Never Forget: Publishing Is A Business

I don’t use Instagram “stories” much myself. But on the odd occasion I feel like it. Something motivated me to post this the other day:

[From one of my Instagram stories, January 14, 2020. Click to expand.]

I had been doing non-authoring work at my PC, when I glanced over at the paper copy of Tomorrow The Grace sitting on my desk. I opened it and turned pages. Looking at it many months since I’d written it, that page is writing I do still kinda like.

I am hyper-critical of myself. I always see something I could have written, I think, differently. As a writer, though, you cannot let such second-guessing get to you, or you will freeze while writing and never write anything. You have to take deep breaths and go at it.

I feel authors also have to be cautious about tying up too much of themselves into others’ opinions of their writing. If you do so, you are on shaky ground for yourself mentally. Someone is always going to “knock you down.”

I dislike the “beta” reader stuff. I explain why in a 2017 post, and my views have not changed. This is part of it:

Overall in circulating a full draft manuscript among “too many” people I feel there is simply a creative danger in having to deal with too many opinions. I’ll never forget my novelist uncle, while reading Frontiers, telling me – I was a wreck as he read it – that I should just write as I wish. It was my story, my style, and my call, so to speak.

That said, if you have “over 20 beta readers” who “love” your book, you are probably doing something write right. No, the industry is not broken. There is simply A LOT of competition from many other good to great writers out there all also angling for attention for their work: it has always been that way and always will be.

So there is no point going on about the “unfairness” of it all. (Many authors it seems feel compelled now to take to Twitter to whinge, which in my opinion is NEVER a good idea: keep your failures private and don’t whine to potential readers.) Yet we all also know that many a published book is – to be charitable – not all that good. How did it get published then?

Because while it may be of low quality, it was believed to be marketable and saleable. Yes, you may have produced the next “great global novel,” but if a literary agent does not think it will sell he/she will turn it down. They would almost certainly rather sell “10 million” copies of another Fifty Shades (which will help pay off their mortgage, put the kids through college, and cover “assisted living” for 25 years for the aging parents – and all of that just for starters) than “10,000” copies of your “quality” novel.

[What a girlfriend of ours had on a guest room shelf. Dublin, Ireland. Sneaky photo by me, 2015.]

Just because some agent does not want to represent you does not mean you cannot write well. Writing may be all about “creativity” for you; but never forget that publishing is a business. Chances are a rejection means only that what you write is not a good fit for their business: they are not working to make you feel good about yourself.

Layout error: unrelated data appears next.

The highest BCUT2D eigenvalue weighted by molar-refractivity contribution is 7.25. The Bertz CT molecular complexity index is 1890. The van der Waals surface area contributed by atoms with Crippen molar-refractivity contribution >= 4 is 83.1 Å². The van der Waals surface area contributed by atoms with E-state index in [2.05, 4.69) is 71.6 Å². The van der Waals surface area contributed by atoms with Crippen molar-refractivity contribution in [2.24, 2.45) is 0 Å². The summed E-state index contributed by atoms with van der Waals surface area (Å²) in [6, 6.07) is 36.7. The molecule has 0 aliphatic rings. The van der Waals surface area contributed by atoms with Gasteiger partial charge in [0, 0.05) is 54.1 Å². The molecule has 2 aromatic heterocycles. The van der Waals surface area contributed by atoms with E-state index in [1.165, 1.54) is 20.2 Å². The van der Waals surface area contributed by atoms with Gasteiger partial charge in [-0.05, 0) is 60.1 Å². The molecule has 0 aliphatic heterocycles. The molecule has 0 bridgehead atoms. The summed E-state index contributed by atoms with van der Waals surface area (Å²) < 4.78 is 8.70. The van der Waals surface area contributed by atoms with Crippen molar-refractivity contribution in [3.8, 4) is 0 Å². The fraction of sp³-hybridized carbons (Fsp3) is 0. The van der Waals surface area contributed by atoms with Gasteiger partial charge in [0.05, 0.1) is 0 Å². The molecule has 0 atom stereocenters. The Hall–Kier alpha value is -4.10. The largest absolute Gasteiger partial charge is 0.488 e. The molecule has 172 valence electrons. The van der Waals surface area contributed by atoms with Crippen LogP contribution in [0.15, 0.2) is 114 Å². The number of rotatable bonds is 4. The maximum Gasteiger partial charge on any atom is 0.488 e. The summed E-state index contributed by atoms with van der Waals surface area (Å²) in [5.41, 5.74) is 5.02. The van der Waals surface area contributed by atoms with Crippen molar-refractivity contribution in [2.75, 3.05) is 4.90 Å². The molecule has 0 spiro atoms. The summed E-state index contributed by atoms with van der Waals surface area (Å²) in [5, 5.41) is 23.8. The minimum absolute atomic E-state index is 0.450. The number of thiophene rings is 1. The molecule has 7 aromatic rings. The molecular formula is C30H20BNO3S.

If you are determined to chase agents, make sure you at least target those who are in your genre. (If you produce adult sci-fi/fantasy, there is no point approaching an agent who specializes in children’s books.) Also do some deeper research and look to aim for those who grasp what you are trying to write or have written. It will greatly help – as in any working relationship – to “hit it off” personally, but becoming “sympatico” with an agent is not easy: it is like looking to find “a friend” and as we know it is not easy to find a real friend…

…And maybe more than a friend. My (now late) mother believed that my (now late) uncle – while he was still a married man – at some point had an affair with his long-time literary agent. They were indeed THAT, shall we say, “sympatico.” LOL!

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Another one of the reasons I distrust the “beta” reader fixation that seems to have overwhelmed indie writing is intellectual security. I would never suggest anyone share their full manuscript far and wide PRE-publication with people they do not really know. PERIOD. Idea theft does happen.

[Trilogy: Passports, Frontiers, Distances: Atlantic Lives, 1994-1997. Photo by me, 2019.]

Even POST-publication, you may find yourself taken aback. A few nights ago, we watched a television program I will not name. What I heard voiced on screen several times unsettled me.

Set in France, some bits of not exactly commonplace dialogue struck me as resembling what I had published at least a year (and more) before that program was produced. And it was NOT a good feeling. It was the first time I had ever felt that way.

But I do know coincidences also happen, of course. So after I had thought about it more, I preferred to take this positive view of it: It was reassuring that my writing style could indeed end up on television. Frankly, though, I felt mine is also definitely BETTER writing. LOL!

Have a good day, wherever you are. 🙂